In Germany, last month, a mosque became the target of bomb threats and attacks every two days with more than 20 incidents in July. As the Bild daily reported, mosques have been heavily targeted by neo-Nazi groups with bomb threats or attacks. Twenty threats targeted mosques of the Central Council of Muslims in Germany (ZMD). Moreover, mosques linked to the Turkish-Islamic Union for Religious Affairs (DİTİB), which has nearly 850 mosques in Germany, were targeted nine times with bomb threats. The statement also included events that turned the threat stage into an attack. Seven attacks were carried out in DİTİB mosques, and
ZMD President Aiman Mazyek said that these numbers only show attacks reported to the police, as the actual number of threats to Muslims and mosques is unknown.
Security sources recently received reports that mosques in Iserlohn, Cologne, Munich, Mannheim, Duisburg, Mainz and Villingen-Schwenningen would be bombed and that places of worship must be evacuated immediately.
Although expert teams carried out searches after evacuating the mosques, there were no traces of explosives. In the past months, some mosques were set on fire. In some mosques, the Quran was torn, various things were written on the walls, and the mosques were damaged financially.
Germany's Muslims call for an Islamophobia commissioner
Germany's Muslim community has called on the government to create a new government post to counter growing Islamophobia in the country.
ZMD President Mazyek proposed on Wednesday the appointment of an Islamophobia commissioner. "We have seen the importance of such a post after the federal government appointed a commissioner to combat anti-Semitism," he told the Bild daily. Mazyek noted that the appointment of an Islamophobia commissioner would be an important signal, and authorities would become more sensitive to anti-Muslim crimes. Chancellor Angela Merkel's coalition government created an office last year for a federal commissioner to fight against anti-Semitism, following calls by Jewish organizations. Despite suggestions for creating a similar post to address concerns of the Muslim community, the government has so far been reluctant.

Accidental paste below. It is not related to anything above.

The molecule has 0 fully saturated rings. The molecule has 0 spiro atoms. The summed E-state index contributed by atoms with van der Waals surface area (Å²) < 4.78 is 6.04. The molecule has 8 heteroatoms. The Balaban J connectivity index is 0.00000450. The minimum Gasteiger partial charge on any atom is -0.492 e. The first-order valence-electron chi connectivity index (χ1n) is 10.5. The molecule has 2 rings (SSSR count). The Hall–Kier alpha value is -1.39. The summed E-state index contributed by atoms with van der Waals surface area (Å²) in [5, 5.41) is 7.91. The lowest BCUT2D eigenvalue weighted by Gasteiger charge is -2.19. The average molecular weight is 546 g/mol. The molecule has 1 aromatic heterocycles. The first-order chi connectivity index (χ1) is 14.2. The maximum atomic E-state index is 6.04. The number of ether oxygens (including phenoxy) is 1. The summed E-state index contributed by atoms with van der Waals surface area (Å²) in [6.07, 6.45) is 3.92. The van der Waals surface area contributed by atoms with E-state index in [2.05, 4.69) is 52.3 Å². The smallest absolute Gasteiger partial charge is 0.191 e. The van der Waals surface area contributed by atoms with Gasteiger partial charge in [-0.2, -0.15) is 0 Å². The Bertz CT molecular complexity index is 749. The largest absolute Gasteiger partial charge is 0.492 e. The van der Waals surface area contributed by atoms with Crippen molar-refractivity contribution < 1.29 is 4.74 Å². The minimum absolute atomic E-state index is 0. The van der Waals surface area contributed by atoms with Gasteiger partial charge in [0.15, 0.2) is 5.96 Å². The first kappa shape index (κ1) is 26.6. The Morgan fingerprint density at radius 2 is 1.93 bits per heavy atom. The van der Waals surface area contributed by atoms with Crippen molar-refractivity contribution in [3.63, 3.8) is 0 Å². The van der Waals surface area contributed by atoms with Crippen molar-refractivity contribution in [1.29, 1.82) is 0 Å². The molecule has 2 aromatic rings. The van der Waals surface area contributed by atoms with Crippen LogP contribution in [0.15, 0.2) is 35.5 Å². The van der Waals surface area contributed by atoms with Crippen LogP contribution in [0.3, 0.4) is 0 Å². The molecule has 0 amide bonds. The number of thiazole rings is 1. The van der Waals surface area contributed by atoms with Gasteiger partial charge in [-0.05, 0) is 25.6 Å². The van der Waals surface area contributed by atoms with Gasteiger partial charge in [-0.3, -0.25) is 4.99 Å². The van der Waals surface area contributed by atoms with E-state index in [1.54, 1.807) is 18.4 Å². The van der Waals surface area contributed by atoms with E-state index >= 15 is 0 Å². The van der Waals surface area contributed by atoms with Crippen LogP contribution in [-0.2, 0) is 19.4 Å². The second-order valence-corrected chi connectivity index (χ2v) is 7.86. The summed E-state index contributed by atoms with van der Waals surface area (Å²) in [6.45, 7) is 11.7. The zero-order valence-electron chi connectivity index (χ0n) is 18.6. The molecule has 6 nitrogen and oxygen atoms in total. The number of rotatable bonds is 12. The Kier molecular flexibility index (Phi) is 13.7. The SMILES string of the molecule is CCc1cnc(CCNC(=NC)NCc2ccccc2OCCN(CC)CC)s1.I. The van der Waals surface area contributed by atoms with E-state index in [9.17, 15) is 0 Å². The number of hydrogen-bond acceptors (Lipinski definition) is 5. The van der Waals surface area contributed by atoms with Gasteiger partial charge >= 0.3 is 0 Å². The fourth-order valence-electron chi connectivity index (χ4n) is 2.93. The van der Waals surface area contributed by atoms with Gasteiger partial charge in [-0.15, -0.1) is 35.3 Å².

Mazyek said growing anti-Muslim propaganda in the country has reached worrying levels in recent months, as more than 20 mosques received bomb threats in July.
"One who is against Muslims or other minorities is in fact threatening us all in a free, democratic country. It is crucial that society recognizes this," he stressed. Germany has witnessed growing Islamophobia and hatred of migrants in recent years triggered by far-right parties and movements, which have exploited fears over the refugee crisis and terrorism. Police recorded 813 hate crimes against Muslims last year, including insults, threatening letters, physical assaults and attacks against mosques.
Germany, a country of over 81 million people, has the second-largest Muslim population in Western Europe after France. The country's nearly 4.7 million Muslims include the country's Turkish minority of 3 million.
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